1. Gary S. Becker, 1974. "Crime and Punishment: An Economic Approach," NBER Chapters,in: Essays in the Economics of Crime and Punishment, pages 1-54 National Bureau of Economic Research, Inc.
    2. Becker, Gary S & Grossman, Michael & Murphy, Kevin M, 1994. "An Empirical Analysis of Cigarette Addiction," American Economic Review, American Economic Association, vol. 84(3), pages 396-418, June.
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    Cited by:

    1. Polinsky, A. Mitchell & Shavell, Steven, 2007. "The Theory of Public Enforcement of Law," Handbook of Law and Economics, Elsevier.
    2. Anastassios Karayiannis & Aristides Hatzis, 2012. "Morality, social norms and the rule of law as transaction cost-saving devices: the case of ancient Athens," European Journal of Law and Economics, Springer, vol. 33(3), pages 621-643, June.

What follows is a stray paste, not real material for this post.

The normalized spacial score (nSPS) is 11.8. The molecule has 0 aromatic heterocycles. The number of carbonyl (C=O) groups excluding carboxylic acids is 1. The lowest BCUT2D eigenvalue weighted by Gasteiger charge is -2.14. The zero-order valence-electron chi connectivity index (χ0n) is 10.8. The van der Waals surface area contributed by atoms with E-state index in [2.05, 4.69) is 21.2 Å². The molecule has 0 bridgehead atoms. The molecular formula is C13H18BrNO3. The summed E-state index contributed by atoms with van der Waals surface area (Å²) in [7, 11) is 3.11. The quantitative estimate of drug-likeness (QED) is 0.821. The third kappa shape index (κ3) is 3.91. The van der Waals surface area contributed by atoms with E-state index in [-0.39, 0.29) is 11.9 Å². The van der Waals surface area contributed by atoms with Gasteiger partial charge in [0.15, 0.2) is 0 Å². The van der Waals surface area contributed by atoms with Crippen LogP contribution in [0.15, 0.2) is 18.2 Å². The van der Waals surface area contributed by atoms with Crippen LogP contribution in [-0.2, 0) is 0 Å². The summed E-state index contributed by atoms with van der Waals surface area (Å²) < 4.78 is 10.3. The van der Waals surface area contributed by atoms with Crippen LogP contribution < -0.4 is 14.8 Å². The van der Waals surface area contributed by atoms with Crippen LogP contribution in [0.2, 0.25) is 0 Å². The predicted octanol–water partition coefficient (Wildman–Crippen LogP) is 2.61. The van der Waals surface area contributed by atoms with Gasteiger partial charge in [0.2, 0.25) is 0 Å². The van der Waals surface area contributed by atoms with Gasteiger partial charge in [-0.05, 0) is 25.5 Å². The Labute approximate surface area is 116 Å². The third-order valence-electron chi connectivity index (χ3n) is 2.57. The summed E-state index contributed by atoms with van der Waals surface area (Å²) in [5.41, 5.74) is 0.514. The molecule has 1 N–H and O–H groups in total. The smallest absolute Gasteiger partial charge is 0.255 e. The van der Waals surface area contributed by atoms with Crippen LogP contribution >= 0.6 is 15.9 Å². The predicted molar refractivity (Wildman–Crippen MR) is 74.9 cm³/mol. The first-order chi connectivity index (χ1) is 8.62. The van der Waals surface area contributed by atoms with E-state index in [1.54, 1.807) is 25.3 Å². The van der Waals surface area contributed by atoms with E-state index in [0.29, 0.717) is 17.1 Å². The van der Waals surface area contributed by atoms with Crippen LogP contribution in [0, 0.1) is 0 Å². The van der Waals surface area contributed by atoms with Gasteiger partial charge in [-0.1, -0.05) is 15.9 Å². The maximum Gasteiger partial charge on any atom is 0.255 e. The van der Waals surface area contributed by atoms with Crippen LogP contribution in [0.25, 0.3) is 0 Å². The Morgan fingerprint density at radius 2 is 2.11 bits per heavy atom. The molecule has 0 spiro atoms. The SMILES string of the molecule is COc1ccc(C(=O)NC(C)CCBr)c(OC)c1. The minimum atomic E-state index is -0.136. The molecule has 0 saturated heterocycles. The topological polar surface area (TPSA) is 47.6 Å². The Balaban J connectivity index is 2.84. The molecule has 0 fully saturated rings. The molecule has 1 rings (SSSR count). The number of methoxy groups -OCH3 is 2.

3. Friesen, Lana & Gangadharan, Lata, 2013. "Designing self-reporting regimes to encourage truth telling: An experimental study," Journal of Economic Behavior & Organization, Elsevier, vol. 94(C), pages 90-102.
    4. Benito Arrunada, "undated". "Catholic Confessions of Sin as Third Party Moral Enforcement," Gruter Institute Working Papers on Law, Economics, and Evolutionary Biology 3-1-1013, Berkeley Electronic Press.
    5. Roland Benabou & Jean Tirole, 2010. "Individual and Corporate Social Responsibility," Economica, London School of Economics and Political Science, vol. 77(305), pages 1-19, January.
    6. Kangoh Lee, 2017. "Norms and monetary fines as deterrents, and distributive effects," Journal of Economics, Springer, vol. 121(1), pages 1-27, May.